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Gaynor never got going in playoff defeat to Sharks

Tim Gaynor played with a sharp pain in his left hip.

But what really bothered him was the view.

"All I saw was white jerseys, really," the Central running back said.

"They didn't really give me too much room to run."

Gaynor, who completed the regular season with 1,769 yards, was held to a season-low 70 in Central's 40-6 loss to New Smyrna Beach in Friday's Class 4A, Region 2 quarterfinal.

The Barracudas put as many as eight defenders in the box and blitzed often to neutralize the Bears' biggest offensive weapon.

"They were bringing at least six or seven, all of them sometimes," said Central guard Willie Winslett.

"It semed like every time I pulled, they knew when I was pulling and they just seemed like they were calling the plays out there."

Added quarterback Chase Evans, "They were bringing everybody."

Gaynor's previous low in nine regular-season games was 126 yards against River Ridge.

New Smyrna Beach limited him to 26 on 14 carries in the first half and 32 on 18 attempts before the 5-foot-8, 180-pound junior broke loose for a 25-yard run in the third quarter.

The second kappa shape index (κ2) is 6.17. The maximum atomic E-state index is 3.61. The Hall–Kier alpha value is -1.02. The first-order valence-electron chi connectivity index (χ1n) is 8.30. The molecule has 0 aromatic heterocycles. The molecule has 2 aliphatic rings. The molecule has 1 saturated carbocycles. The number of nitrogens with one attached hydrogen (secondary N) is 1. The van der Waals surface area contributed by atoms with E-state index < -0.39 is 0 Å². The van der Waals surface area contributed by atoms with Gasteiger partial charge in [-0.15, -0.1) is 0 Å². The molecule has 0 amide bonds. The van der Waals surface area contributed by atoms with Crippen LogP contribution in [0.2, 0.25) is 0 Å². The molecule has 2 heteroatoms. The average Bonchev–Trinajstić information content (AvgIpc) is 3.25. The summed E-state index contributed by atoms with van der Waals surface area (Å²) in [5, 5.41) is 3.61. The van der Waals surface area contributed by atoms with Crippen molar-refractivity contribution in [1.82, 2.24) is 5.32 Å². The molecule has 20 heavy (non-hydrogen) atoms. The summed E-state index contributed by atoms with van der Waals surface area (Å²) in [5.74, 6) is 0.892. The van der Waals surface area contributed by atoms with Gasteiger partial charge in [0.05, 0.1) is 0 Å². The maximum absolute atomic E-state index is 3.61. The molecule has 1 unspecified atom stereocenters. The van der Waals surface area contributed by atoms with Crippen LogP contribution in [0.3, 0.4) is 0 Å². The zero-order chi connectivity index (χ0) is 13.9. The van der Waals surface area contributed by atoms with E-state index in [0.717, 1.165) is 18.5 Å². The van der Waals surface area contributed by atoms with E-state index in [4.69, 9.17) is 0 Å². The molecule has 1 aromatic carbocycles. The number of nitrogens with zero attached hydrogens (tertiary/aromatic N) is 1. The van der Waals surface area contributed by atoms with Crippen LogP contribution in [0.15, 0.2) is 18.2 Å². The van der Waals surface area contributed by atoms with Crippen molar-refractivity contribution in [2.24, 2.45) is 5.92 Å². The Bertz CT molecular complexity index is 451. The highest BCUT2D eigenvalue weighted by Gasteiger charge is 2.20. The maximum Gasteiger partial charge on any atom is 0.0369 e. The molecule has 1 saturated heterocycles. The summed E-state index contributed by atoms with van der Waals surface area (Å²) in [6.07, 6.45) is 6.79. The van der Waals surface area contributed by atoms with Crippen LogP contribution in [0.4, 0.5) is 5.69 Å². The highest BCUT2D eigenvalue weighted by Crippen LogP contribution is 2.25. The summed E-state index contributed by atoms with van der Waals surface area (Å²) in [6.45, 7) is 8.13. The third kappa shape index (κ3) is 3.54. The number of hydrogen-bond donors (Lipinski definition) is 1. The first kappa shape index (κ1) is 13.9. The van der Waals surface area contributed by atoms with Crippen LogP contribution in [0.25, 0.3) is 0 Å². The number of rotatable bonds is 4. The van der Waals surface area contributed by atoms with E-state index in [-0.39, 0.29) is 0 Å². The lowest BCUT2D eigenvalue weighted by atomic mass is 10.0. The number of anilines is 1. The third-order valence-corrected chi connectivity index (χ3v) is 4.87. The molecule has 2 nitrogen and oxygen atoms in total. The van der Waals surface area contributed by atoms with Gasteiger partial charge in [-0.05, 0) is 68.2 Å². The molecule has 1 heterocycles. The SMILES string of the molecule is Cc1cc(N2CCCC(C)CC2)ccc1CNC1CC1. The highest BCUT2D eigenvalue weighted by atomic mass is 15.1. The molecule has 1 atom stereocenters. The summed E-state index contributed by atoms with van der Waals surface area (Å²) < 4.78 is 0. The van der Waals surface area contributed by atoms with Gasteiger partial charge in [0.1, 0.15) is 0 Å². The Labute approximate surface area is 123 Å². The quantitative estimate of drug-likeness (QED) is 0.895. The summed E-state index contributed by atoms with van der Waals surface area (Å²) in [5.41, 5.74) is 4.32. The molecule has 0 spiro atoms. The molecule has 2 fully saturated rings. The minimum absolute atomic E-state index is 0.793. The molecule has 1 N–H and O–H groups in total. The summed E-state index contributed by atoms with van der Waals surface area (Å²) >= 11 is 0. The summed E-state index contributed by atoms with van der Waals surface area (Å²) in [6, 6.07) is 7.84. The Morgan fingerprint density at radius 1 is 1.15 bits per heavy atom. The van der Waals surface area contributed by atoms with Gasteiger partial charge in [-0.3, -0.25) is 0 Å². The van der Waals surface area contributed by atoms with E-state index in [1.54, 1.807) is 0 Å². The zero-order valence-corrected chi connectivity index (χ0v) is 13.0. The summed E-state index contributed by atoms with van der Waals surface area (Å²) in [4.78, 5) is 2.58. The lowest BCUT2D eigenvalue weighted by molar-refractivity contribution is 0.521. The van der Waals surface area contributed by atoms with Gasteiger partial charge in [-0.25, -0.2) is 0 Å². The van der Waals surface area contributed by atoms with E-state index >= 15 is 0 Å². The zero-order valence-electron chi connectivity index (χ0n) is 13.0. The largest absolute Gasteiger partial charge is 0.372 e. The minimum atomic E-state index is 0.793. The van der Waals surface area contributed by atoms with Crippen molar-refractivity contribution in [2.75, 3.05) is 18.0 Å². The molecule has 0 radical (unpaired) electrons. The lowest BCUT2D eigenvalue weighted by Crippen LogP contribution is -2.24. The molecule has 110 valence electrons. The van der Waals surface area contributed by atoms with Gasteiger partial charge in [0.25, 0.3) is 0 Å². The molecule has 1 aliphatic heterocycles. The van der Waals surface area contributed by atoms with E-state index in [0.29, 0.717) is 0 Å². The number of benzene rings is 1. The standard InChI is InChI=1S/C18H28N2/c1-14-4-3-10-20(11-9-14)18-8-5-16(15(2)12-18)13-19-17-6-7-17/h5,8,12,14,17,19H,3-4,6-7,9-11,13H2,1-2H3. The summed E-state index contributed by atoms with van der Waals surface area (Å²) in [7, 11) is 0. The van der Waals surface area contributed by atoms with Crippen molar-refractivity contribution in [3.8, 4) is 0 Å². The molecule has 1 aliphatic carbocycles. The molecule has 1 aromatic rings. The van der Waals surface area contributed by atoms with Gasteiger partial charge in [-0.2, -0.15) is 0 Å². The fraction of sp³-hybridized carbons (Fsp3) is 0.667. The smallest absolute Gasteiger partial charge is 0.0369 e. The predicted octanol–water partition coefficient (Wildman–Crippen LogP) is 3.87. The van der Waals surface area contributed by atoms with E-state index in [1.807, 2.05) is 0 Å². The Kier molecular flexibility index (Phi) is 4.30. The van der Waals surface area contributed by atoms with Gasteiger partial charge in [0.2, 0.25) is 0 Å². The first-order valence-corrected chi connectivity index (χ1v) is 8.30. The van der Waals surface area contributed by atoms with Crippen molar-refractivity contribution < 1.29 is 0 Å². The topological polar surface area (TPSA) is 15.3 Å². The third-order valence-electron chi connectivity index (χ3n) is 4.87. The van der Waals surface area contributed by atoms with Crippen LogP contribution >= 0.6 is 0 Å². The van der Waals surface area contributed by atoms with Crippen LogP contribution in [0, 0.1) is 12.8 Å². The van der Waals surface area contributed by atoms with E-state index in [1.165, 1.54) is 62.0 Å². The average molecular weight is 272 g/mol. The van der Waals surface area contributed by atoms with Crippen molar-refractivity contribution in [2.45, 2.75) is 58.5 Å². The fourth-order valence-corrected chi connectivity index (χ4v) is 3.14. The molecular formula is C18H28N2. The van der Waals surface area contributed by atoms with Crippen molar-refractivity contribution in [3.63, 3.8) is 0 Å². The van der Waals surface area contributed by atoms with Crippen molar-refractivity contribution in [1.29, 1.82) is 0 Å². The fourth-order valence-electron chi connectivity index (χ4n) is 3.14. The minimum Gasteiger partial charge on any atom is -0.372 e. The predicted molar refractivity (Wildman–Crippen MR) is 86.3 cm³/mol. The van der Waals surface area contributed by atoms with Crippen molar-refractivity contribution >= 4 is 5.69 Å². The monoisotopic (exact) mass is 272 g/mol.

"It felt good, because that was really my only good run," said Gaynor, who averaged 2.9 yards on 24 carries.

Gaynor said he felt a sharp pain in his hip when he got up following a first-quarter run. The pain stayed with him throughout the game.

"It was tough," he said, "but I tried to tough it out."

A bigger pain was New Smyrna Beach's defense, which Gaynor called the quickest he has seen this season.

"They were moving fast to the ball, giving us no room to run the ball, really," he said.

"They had speed, and that's what I think was the main thing."

Linebacker Patrick Hoffman, defensive tackle Carl Masterpolo and defensive end Antoine Coleman led the charge.

"I don't know that we pushed them off the line," New Smyrna Beach coach Gerald Odom said. "I just think we got to the ball.

"We knew that (Gaynor) carried the ball. He's two-thirds of their offense, and it doesn't take a brain surgeon to figure out that you've got to tackle No. 2. That's the guy we were trying to keep from beating us."